Commentary

Michigan Lawmakers Propose Strict Hunting and Fishing Guide Regulations

A good way to make enjoying the great outdoors less enjoyable

Hunting and fishing is a popular way to enjoy Michigan’s great outdoors. But if some state lawmakers get their way, it might get a bit more expensive to experience the natural wonders of the Great Lakes State.

House Bill 4442 would impose licensing requirements on hunting and fishing guides — people who earn money providing assistance to others who want to hunt and fish in the wild. Currently, only people who are commercial guides on state lands are required to have a permit, but it only costs $50 and it appears its only purpose is to create a state registry of these businesses.

HB 4442 is sponsored by Rep. Gary Howell, with cosponsors Reps. Sara Cambensy, Douglas Wozniak, Daire Rendon, Kathy Crawford, Joseph Bellino, Rodney Wakeman, Laurie Pohutsky, William Sowerby, Julie Calley and John Cherry. The representatives make up most of the House Natural Resources and Outdoor Recreation Committee which is where the bill will be considered first before being considered by the full Legislature.

While some other states require hunting and fishing guides to get a state license, the requirements of HB 4442 appear to be far more stringent than most. In fact, among our Midwestern neighbors, Ohio, Minnesota and Iowa require no license at all except if operating in specific locations. Wisconsin requires simply filling out a registration form and paying $40, and Indiana mandates a $100 fee and some reporting requirements for fishing guides but nothing for hunting guides. Only Illinois requires something similar to what HB 4442 would establish. Fishing guides there must pay a $50 fee for a passenger rental boat license, and hunting guides must pay $500, complete a hunter safety course, show proof of insurance and provide a map of the areas where they plan to work.

HB 4442 would put the requirements in our neighboring states to shame. Under the proposed law, a person wishing to operate a guiding business would need to pay a $500 fee every three years and prove that they have a valid driver’s license, CPR and first aid certification, $1 million liability insurance and have never have been convicted of a felony or certain other crimes specified in Michigan’s Natural Resources and Environmental Protection Act. This last requirement seems like common sense, but considering Michigan has more than 1,200 felonies on the books, and adds more every year, this blanket ban would disqualify many people who are not in any way a threat to public safety.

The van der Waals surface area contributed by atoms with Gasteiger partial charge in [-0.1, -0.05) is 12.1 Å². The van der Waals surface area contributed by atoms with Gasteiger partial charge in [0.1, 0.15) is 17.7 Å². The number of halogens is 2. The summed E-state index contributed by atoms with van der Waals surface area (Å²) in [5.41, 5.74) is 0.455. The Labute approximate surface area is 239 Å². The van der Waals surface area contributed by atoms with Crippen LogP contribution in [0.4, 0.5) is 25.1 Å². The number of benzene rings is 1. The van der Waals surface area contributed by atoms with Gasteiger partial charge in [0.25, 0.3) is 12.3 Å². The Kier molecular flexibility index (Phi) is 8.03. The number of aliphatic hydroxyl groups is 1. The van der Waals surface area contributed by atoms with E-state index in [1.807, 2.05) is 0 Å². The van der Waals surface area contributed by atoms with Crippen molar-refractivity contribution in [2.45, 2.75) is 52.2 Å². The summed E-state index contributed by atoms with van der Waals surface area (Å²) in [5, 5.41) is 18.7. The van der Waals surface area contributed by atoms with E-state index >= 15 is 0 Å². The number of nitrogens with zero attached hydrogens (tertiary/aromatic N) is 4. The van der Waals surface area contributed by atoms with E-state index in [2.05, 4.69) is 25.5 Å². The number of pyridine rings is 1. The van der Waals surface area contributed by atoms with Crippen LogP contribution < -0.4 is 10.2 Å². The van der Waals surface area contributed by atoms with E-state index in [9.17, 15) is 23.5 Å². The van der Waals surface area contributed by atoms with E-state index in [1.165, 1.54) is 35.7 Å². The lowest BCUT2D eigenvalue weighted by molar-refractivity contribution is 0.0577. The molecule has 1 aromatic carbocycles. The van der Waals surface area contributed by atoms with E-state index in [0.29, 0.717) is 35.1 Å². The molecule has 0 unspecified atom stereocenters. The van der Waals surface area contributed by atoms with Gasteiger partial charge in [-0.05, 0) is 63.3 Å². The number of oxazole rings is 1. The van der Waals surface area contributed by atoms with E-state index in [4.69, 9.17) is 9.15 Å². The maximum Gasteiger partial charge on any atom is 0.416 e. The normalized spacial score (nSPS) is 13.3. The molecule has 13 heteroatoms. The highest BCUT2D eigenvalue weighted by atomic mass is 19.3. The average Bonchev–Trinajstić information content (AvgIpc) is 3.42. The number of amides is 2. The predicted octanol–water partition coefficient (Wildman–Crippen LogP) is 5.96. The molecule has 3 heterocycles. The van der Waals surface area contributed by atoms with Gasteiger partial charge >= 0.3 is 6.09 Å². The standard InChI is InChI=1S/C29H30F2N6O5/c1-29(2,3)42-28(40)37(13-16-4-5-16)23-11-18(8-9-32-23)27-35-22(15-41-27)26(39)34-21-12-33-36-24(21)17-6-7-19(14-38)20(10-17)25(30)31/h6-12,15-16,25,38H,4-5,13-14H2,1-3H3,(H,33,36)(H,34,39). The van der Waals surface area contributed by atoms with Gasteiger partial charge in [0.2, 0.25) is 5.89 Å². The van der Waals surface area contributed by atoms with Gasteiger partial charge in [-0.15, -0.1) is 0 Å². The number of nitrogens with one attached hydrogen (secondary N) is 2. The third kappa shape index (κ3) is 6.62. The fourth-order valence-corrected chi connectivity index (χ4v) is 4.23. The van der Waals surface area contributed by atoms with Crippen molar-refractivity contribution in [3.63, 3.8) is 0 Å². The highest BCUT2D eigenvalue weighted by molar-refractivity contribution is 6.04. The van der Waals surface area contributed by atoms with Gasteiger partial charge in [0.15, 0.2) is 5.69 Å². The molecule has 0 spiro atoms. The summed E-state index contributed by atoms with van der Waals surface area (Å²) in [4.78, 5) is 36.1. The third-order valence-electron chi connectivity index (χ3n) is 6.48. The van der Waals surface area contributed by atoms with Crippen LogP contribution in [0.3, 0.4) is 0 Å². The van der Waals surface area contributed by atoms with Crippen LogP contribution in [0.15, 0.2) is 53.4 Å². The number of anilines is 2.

In addition to all of those requirements, licensed hunting guides would need to file an annual report that tells the state where they operated, what they hunted, how many clients they had, how many animals they killed and any other information the DNR decides it wants. Fishing guide reporting requirements are even more demanding: guides would have to file monthly reports with similar information and even have to file a report for months when they did not act as a commercial fishing guide. Failing to file these fishing reports would cost a $100 civil fine and eventually lead to having your license revoked. Anyone caught guiding without a license would be subject to a $2,000 fine for the first offense and a $4,000 fine thereafter. Guides must carry their license with them at all times.

Hunting and fishing guides are not new. They’ve been operating in Michigan for as long as anybody can remember. In light of that, the supporters of this new strict licensing regime should demonstrate, with supporting evidence, why imposing these costs on these businesses is necessary. Are consumers in danger or being mistreated? Are current guides damaging Michigan’s environment in some way? Further, they should offer evidence why these specific requirements will produce better outcomes for consumers, the public and the environment.

Sadly, this rarely happens when politicians decide to create new occupational licensing laws. Instead of working to protect public safety and consumers, these laws simply make doing business more expensive and prevent competition. They tend to be supported by the bureaucrats who administer them and the larger firms in an industry that can handle these extra costs. Unless the licensing regime created in HB 4442 can be proven to be both needed and effective, it’s not worth layering extra rules and regulations on Michiganders who want to make a living here doing something they love.